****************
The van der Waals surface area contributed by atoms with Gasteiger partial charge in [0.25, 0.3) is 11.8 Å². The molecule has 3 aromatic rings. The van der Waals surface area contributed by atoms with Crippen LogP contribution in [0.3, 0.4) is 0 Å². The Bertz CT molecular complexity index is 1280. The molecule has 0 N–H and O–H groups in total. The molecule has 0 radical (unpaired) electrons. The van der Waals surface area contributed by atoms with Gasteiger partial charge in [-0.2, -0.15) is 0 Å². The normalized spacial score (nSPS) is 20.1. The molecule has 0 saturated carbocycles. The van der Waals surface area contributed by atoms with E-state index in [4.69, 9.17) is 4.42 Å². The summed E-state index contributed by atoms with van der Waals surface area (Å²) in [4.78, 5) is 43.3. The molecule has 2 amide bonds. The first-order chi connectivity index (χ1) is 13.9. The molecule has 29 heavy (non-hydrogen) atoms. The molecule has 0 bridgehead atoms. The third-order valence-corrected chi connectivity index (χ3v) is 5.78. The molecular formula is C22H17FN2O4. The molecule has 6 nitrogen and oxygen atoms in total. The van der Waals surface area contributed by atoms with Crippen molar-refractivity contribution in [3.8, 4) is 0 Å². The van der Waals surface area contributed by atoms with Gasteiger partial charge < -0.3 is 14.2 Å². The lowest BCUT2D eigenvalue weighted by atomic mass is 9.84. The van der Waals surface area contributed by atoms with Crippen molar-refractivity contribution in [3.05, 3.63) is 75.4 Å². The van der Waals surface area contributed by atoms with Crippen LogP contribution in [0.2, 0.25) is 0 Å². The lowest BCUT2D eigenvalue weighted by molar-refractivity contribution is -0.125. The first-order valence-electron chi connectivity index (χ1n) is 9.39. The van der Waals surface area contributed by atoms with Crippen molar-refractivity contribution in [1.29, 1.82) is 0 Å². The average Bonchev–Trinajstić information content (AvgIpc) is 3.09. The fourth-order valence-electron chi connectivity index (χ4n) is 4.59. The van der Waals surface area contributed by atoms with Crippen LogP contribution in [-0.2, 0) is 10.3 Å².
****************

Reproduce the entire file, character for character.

The van der Waals surface area contributed by atoms with Gasteiger partial charge in [0.25, 0.3) is 11.8 Å². The molecule has 3 aromatic rings. The van der Waals surface area contributed by atoms with Crippen LogP contribution in [0.3, 0.4) is 0 Å². The Bertz CT molecular complexity index is 1280. The molecule has 0 N–H and O–H groups in total. The molecule has 0 radical (unpaired) electrons. The van der Waals surface area contributed by atoms with Gasteiger partial charge in [-0.2, -0.15) is 0 Å². The normalized spacial score (nSPS) is 20.1. The molecule has 0 saturated carbocycles. The van der Waals surface area contributed by atoms with E-state index in [4.69, 9.17) is 4.42 Å². The summed E-state index contributed by atoms with van der Waals surface area (Å²) in [4.78, 5) is 43.3. The molecule has 2 amide bonds. The first-order chi connectivity index (χ1) is 13.9. The molecule has 29 heavy (non-hydrogen) atoms. The molecule has 0 bridgehead atoms. The third-order valence-corrected chi connectivity index (χ3v) is 5.78. The molecular formula is C22H17FN2O4. The molecule has 6 nitrogen and oxygen atoms in total. The van der Waals surface area contributed by atoms with Crippen molar-refractivity contribution in [3.8, 4) is 0 Å². The van der Waals surface area contributed by atoms with Gasteiger partial charge < -0.3 is 14.2 Å². The lowest BCUT2D eigenvalue weighted by atomic mass is 9.84. The van der Waals surface area contributed by atoms with Crippen molar-refractivity contribution in [3.05, 3.63) is 75.4 Å². The van der Waals surface area contributed by atoms with Crippen LogP contribution in [0.2, 0.25) is 0 Å². The lowest BCUT2D eigenvalue weighted by molar-refractivity contribution is -0.125. The first-order valence-electron chi connectivity index (χ1n) is 9.39. The van der Waals surface area contributed by atoms with Crippen molar-refractivity contribution in [1.29, 1.82) is 0 Å². The average Bonchev–Trinajstić information content (AvgIpc) is 3.09. The fourth-order valence-electron chi connectivity index (χ4n) is 4.59. The van der Waals surface area contributed by atoms with Crippen LogP contribution in [-0.2, 0) is 10.3 Å².